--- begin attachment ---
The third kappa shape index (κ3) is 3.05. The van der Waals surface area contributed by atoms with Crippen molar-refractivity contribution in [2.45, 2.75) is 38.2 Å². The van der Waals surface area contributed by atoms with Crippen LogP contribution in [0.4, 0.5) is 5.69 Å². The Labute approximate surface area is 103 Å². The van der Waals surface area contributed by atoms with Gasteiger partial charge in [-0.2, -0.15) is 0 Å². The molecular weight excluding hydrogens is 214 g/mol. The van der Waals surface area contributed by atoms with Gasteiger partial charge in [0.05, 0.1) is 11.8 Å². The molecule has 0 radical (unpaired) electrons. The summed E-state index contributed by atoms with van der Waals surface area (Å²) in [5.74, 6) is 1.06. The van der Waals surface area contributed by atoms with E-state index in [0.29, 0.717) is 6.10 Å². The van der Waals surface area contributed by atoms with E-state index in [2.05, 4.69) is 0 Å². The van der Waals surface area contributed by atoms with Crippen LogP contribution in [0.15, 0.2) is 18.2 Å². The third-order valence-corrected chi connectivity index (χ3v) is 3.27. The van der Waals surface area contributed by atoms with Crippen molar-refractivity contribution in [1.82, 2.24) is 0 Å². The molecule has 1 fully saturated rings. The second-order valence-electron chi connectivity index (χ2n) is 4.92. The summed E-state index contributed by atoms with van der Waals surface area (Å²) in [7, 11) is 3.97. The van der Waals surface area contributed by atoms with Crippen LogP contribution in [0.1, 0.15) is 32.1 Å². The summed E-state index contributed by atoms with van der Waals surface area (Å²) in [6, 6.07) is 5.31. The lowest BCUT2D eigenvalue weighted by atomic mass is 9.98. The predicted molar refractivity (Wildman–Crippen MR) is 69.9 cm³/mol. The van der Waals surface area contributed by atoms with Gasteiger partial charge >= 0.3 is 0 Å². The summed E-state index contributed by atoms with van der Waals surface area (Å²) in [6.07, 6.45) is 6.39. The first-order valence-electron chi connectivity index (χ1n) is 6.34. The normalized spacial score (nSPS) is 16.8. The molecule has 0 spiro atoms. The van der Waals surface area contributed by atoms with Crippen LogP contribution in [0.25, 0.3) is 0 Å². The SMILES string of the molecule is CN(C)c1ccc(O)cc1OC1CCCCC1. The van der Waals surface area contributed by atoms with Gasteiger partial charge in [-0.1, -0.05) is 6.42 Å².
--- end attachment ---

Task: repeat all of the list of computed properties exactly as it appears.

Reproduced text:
The third kappa shape index (κ3) is 3.05. The van der Waals surface area contributed by atoms with Crippen molar-refractivity contribution in [2.45, 2.75) is 38.2 Å². The van der Waals surface area contributed by atoms with Crippen LogP contribution in [0.4, 0.5) is 5.69 Å². The Labute approximate surface area is 103 Å². The van der Waals surface area contributed by atoms with Gasteiger partial charge in [-0.2, -0.15) is 0 Å². The molecular weight excluding hydrogens is 214 g/mol. The van der Waals surface area contributed by atoms with Gasteiger partial charge in [0.05, 0.1) is 11.8 Å². The molecule has 0 radical (unpaired) electrons. The summed E-state index contributed by atoms with van der Waals surface area (Å²) in [5.74, 6) is 1.06. The van der Waals surface area contributed by atoms with E-state index in [0.29, 0.717) is 6.10 Å². The van der Waals surface area contributed by atoms with E-state index in [2.05, 4.69) is 0 Å². The van der Waals surface area contributed by atoms with Crippen LogP contribution in [0.15, 0.2) is 18.2 Å². The third-order valence-corrected chi connectivity index (χ3v) is 3.27. The van der Waals surface area contributed by atoms with Crippen molar-refractivity contribution in [1.82, 2.24) is 0 Å². The molecule has 1 fully saturated rings. The second-order valence-electron chi connectivity index (χ2n) is 4.92. The summed E-state index contributed by atoms with van der Waals surface area (Å²) in [7, 11) is 3.97. The van der Waals surface area contributed by atoms with Crippen LogP contribution in [0.1, 0.15) is 32.1 Å². The summed E-state index contributed by atoms with van der Waals surface area (Å²) in [6, 6.07) is 5.31. The lowest BCUT2D eigenvalue weighted by atomic mass is 9.98. The predicted molar refractivity (Wildman–Crippen MR) is 69.9 cm³/mol. The van der Waals surface area contributed by atoms with Gasteiger partial charge >= 0.3 is 0 Å². The summed E-state index contributed by atoms with van der Waals surface area (Å²) in [6.07, 6.45) is 6.39. The first-order valence-electron chi connectivity index (χ1n) is 6.34. The normalized spacial score (nSPS) is 16.8. The molecule has 0 spiro atoms. The van der Waals surface area contributed by atoms with Crippen LogP contribution in [0.25, 0.3) is 0 Å². The SMILES string of the molecule is CN(C)c1ccc(O)cc1OC1CCCCC1. The van der Waals surface area contributed by atoms with Gasteiger partial charge in [-0.1, -0.05) is 6.42 Å².